Phil 305  Mathematical Logic  MWF 10:00-10:50  (GrandyLogic is the study of forms of argument,  the main goal being to distinguish correct from incorrect forms.  In this course we  develop  formal languages and methods for assessing correctness.  This requires facility both in manipulating the language and in thinking about it. Along the way we  discover  important strengths and limitations of the languages, and, by translating back and forth into English, learn a lot about the logical structure of English.  We briefly explore some further directions for developing logic—many-valued logics,  the logic of necessity and possibility, and if there is time, some tense logic. Distribution  Group III

 

Phil 306  Ethics  MWF 1:00 - 1:50  (SherThis course deals with fundamental questions of value and morality-questions such as: What sort of life is best? What kind of person is it best to be? What does morality require of us? It also deals with important second-order questions about these fundamental questions- for example: Can morality be justified? How can we know what's right or good? Is there moral truth? What is the relation between morality and self-interest? Readings are drawn from both classical and contemporary sources.

 

Phil 327  Hist. Social & Political Philosophy  TR 9:25-10:40  (Morrison)This course surveys the European tradition of political philosophy, from Socrates to the 20th century.  Students will read selections from the "greatest hits"; the most important and influential works of political philosophy in history.  All the great questions of political philosophy are raised by these texts, questions such as:  What is the state?  What is law?  What is the basis of political obligation?  What is human nature?  What are the proper aims of government?  What is the best form of government? 

 

Phil 352  Philosophy of Psychology  TR 2:30-3:45   (SiewertThis course considers fundamental issues regarding psychology’s method and aims, and the philosophical interpretation of experimental and clinical findings.  This semester the focus is on the following three sets of questions. (1) What is the special ‘introspective’ way of knowing one’s own mind? Does psychological research depend on it? Does its use conflict with the goals of “objective” science? How does what psychology says about its nature and scope bear on traditional philosophical debates about knowledge and mind? (2) How do we know minds other than our own? Do we ordinarily understand others by constructing an implicit theory to explain other’s  behavior—or is that an over-intellectualization? Does knowledge of others rely on our knowledge of our own minds (and the assumption that others are like us)? Does research into child development and autism help us to answer these questions? (3) What implications does psychological research—including neuroscientific research—have regarding the notion that we have “free will”? Does psychology show that free will is an illusion?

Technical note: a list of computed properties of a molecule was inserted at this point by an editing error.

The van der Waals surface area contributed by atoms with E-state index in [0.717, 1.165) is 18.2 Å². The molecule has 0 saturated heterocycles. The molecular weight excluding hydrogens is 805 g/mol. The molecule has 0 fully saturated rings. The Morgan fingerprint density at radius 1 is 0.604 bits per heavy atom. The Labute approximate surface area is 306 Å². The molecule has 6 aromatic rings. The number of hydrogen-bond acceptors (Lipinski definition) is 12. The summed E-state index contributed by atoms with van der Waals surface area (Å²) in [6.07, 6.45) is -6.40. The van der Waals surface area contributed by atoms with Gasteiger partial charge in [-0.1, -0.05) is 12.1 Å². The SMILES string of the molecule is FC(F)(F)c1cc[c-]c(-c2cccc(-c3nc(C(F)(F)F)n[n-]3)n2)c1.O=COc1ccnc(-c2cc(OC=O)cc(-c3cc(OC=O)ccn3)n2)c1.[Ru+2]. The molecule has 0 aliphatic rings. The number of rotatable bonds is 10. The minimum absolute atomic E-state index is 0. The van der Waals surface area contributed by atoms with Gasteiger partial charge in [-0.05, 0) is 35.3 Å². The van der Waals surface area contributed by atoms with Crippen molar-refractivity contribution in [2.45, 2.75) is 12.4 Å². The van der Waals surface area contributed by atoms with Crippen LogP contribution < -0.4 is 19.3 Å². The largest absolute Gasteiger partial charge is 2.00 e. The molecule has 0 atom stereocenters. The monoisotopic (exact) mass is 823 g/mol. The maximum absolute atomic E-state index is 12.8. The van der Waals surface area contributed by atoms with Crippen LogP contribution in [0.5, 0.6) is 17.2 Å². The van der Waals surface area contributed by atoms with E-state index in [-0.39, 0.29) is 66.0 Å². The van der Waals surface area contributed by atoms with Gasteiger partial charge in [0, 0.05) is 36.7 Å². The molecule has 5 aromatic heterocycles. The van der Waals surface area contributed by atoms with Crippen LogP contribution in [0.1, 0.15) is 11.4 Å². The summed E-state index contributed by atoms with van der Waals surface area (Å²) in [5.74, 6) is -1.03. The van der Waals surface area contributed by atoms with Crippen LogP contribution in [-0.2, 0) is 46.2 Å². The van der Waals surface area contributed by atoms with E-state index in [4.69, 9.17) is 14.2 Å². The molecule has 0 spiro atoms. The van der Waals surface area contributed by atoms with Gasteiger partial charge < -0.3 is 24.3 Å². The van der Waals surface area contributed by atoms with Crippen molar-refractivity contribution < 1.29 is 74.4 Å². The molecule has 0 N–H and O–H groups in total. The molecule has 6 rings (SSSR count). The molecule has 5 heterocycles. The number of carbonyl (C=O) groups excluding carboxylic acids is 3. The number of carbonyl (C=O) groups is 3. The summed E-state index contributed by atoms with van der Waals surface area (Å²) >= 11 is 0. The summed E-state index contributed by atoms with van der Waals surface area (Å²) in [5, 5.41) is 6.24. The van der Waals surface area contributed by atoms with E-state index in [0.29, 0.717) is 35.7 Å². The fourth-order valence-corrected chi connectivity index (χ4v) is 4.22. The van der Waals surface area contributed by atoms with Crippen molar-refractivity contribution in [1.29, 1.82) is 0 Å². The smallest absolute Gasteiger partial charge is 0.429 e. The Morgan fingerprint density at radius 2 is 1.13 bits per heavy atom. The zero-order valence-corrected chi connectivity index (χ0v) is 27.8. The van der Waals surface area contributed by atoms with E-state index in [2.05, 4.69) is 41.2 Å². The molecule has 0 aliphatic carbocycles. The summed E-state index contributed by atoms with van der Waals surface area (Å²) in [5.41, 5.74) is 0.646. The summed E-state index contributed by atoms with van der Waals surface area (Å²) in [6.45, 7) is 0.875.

Phil 390  Topics in Philosophy  F 2:00-5:00  S. Keller

Phil 401  Independent Reading I

Phil 411  Senior Thesis

 

Seminars

 

Phil 505  Mathematical Logic  MWF 10:00-10:50  F 11:00-11:50  R. Grandy 

Phil 508  Sem. Continental Philosophy  M 2:00-5:00  S. Crowell 

Phil 524  Seminar in Hegel  T 2:00-5:00  H.T. Engelhardt 

Phil 536  Seminar in Medical Ethics  W 2:00-5:00  B. Brody 

Phil 590  Topics in Philosophy  F 2:00-5:00  S. Keller

Phil 598  Advanced Independent Reading

Phil 701  Research Qualifying & Thesis

Phil 800  Research and Thesis